[Interview] 2022 Kempi International student Jessica Akemi Yamada

Okinawa Prefectural Government will select exemplary individuals from descendants of Okinawan emigrants and Asian countries (hereinafter referred to as “international students”). The international students shall receive education and training at universities, businesses, and institutions for learning traditional arts in Okinawa Prefecture (hereinafter referred to as “universities and other institutions”). Students will be provided with opportunities to understand Okinawan history, culture, and customs, gain work experience at local businesses, and promote exchange with local people. The aim of the program is to cultivate human resources capable of serving as a bridge between students’ home countries and Okinawa, foster the preservation of the Uchinā Network for the next generation and contribute to international exchange with Okinawa Prefecture.

We interviewed Jessica Yamada, a 2022 Kempi international student.Please take a look at Jessica's thoughts on Okinawa and studying abroad etc...

1. Home country
Sao Paulo, Brazil

2. Occupation
I am a ceramic artist.
I create small custom-made pieces and participate in small fairs and various exhibitions including Urizun-kai cultural space.
*Urizun-kai: Okinawa Kempi international student and trainee alumni association

I work as an assistant in several ateliers. This year I started a ceramics class at Atelier Sueli Massuda, and from 2022 I am organizing workshops at Atelier Muriqui.

3. Ancestor's (Uyafaafuji's) birthplace
My mother's side is Uchinanchu. My grandma is from Yonabaru and my grandpa is from Urasoe.

4. What do you want to do or strive for during this study abroad?
I am currently taking a second semester course in ceramics at Okinawa University of Arts. Classes started in October, and I practice Monday through Friday. In class, students learn to make cups, makais (tea cup), and plates, respectively. We always make one basic mold and one free-form mold. Under the guidance of Professor Shimabukuro, we learned about the traditional Okinawan shape, bulbous, with the mouth slightly curved outward. After this explanation, I understood more about this pottery.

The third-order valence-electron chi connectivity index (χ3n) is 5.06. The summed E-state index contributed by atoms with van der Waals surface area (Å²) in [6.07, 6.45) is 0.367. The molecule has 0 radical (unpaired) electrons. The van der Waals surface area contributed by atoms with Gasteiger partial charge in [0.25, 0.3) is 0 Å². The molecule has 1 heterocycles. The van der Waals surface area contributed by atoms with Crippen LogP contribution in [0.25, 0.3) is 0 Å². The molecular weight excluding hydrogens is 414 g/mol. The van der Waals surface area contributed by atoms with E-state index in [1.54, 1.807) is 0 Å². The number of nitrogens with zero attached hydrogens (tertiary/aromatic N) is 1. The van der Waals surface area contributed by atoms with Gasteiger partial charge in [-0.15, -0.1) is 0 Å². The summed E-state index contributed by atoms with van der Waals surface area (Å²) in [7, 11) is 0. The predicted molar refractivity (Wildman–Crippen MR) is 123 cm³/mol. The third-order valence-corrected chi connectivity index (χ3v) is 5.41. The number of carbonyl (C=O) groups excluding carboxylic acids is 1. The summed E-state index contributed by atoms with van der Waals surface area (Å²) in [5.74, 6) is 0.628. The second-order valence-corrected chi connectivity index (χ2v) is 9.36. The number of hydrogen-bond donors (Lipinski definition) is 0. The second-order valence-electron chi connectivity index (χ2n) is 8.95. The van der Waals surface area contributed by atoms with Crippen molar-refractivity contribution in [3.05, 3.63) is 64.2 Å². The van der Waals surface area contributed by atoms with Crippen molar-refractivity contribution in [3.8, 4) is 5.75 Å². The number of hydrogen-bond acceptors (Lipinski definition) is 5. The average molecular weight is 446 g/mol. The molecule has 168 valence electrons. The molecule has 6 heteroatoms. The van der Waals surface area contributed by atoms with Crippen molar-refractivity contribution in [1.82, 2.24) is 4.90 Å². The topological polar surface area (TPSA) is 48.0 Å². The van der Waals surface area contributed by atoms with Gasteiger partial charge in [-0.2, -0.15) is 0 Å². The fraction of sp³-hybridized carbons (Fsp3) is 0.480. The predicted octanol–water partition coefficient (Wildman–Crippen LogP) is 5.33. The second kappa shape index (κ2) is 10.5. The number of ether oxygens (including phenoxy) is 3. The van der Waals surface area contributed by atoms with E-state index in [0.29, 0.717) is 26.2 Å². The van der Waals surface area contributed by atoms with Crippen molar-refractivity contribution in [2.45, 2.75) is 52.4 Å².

This week we will be firing in a kiln called "Noborigama". The Noborigama kiln at the university is a very large wood-fired kiln, and because the university is an educational institution and because of the amount of smoke it produces, it is currently the only kiln available in Naha City. There are kilns of this type in Brazil, but I had never experienced one before, and this was my first time in Okinawa. I think it is very special to be able to have this experience in Okinawa. I'm also looking forward to the January class on Okinawan pottery, Yachimun.

I'm planning to visit more pottery on Tsuboya-dori in Naha and other pottery shops outside of Naha, especially in Yomitan Village. The Yomitan Village studio is a typical Yachimun studio.

In addition to ceramics, I was able to participate in college classes on karate and the history of Okinawan crafts at a technical college. I had never tried karate, but my uncle does it, so in a way I feel a kinship with it. And while I have looked at lacquerware in the history of Okinawan crafts, I'm interested in traditional garment weaving, cutting, and ceramics. But I would like to know more about the role of these artistic expressions, especially ceramics. In particular, I would like to know about non-tabletop ceramics, such as those used on altars and tombs, and what influences and historical background each art form had. 

5. Favorite Okinawa word
I really like the words "Tiburu" and "Gachimayaa."
"Tiburu" was the first word I learned when I was a little girl. I think I was explained the meaning of "chibul maji" (meaning "big head"), which my parents sometimes heard from my grandpa. I don't recall hearing the origin of the word, so I assumed it was Japanese. When I talked about it in class at school, no one understood me, which made me wonder, and I reflected a bit on whether what I had learned was true. 

Let me tell you about another favorite word of mine, "Gachimayaa". I don't remember the exact time, but since I was little, my father and I were "Gachimaya," big eaters, and I think we always talked about it. Then my grandpa also opened a restaurant called "Gachimayaa," so it took on even more meaning and the word became even stronger in my mind.

6. Have you ever participated in a Worldwide Uchinanchu Festival before?
I’ve never participated in that before!

7. How do you feel about participating in this year's 7th U Congress?

It was a very exciting and very happy coincidence. My exchange program was supposed to take place in 2020, but due to the coronavirus, it was postponed until this year. I didn't know much about the situation until halfway through, and I never imagined that the 7th Worldwide Uchinanchu Festival would actually take place.

First, there was a parade for each country on Kokusai Street. I was impressed by the fact that this Festival is a very large event with many countries associated with Okinawa. Even though the number of participants was small this year, it was still a very large event, which is hard to imagine from previous events that I've participated in before.

The Brazilian parade was led by Ms. Midori, owner of Punga Ponga, a Brazilian restaurant located off Kokusai Dori. Ms. Midori, the band, and the dancers are all Okinawans who love Brazil. It is truly amazing that there are so many people from faraway lands who love our country and culture.